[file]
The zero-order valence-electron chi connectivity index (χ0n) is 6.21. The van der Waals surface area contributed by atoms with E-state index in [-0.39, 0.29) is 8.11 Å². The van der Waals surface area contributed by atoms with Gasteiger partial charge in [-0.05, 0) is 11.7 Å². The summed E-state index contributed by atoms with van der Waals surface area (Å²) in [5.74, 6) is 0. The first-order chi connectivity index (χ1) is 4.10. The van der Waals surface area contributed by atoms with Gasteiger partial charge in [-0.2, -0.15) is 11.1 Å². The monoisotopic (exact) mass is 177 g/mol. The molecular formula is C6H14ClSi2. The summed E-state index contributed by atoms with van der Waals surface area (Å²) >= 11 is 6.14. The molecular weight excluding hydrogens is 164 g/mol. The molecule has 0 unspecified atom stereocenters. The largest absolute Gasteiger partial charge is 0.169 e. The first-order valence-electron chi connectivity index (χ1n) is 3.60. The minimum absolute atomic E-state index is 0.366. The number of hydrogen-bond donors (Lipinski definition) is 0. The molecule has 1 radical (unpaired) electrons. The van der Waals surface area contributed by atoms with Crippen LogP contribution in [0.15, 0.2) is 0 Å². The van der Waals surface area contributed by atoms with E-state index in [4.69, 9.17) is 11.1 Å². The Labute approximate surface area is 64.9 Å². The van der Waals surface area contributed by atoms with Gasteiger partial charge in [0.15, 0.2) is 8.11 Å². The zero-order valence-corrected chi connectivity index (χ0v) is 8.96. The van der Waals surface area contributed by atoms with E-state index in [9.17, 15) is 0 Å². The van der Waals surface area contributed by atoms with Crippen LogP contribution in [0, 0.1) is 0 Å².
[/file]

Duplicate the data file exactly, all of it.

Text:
The zero-order valence-electron chi connectivity index (χ0n) is 6.21. The van der Waals surface area contributed by atoms with E-state index in [-0.39, 0.29) is 8.11 Å². The van der Waals surface area contributed by atoms with Gasteiger partial charge in [-0.05, 0) is 11.7 Å². The summed E-state index contributed by atoms with van der Waals surface area (Å²) in [5.74, 6) is 0. The first-order chi connectivity index (χ1) is 4.10. The van der Waals surface area contributed by atoms with Gasteiger partial charge in [-0.2, -0.15) is 11.1 Å². The monoisotopic (exact) mass is 177 g/mol. The molecular formula is C6H14ClSi2. The summed E-state index contributed by atoms with van der Waals surface area (Å²) >= 11 is 6.14. The molecular weight excluding hydrogens is 164 g/mol. The molecule has 0 unspecified atom stereocenters. The largest absolute Gasteiger partial charge is 0.169 e. The first-order valence-electron chi connectivity index (χ1n) is 3.60. The minimum absolute atomic E-state index is 0.366. The number of hydrogen-bond donors (Lipinski definition) is 0. The molecule has 1 radical (unpaired) electrons. The van der Waals surface area contributed by atoms with Crippen LogP contribution in [0.15, 0.2) is 0 Å². The van der Waals surface area contributed by atoms with E-state index in [4.69, 9.17) is 11.1 Å². The Labute approximate surface area is 64.9 Å². The van der Waals surface area contributed by atoms with Gasteiger partial charge in [0.15, 0.2) is 8.11 Å². The zero-order valence-corrected chi connectivity index (χ0v) is 8.96. The van der Waals surface area contributed by atoms with E-state index in [9.17, 15) is 0 Å². The van der Waals surface area contributed by atoms with Crippen LogP contribution in [0, 0.1) is 0 Å².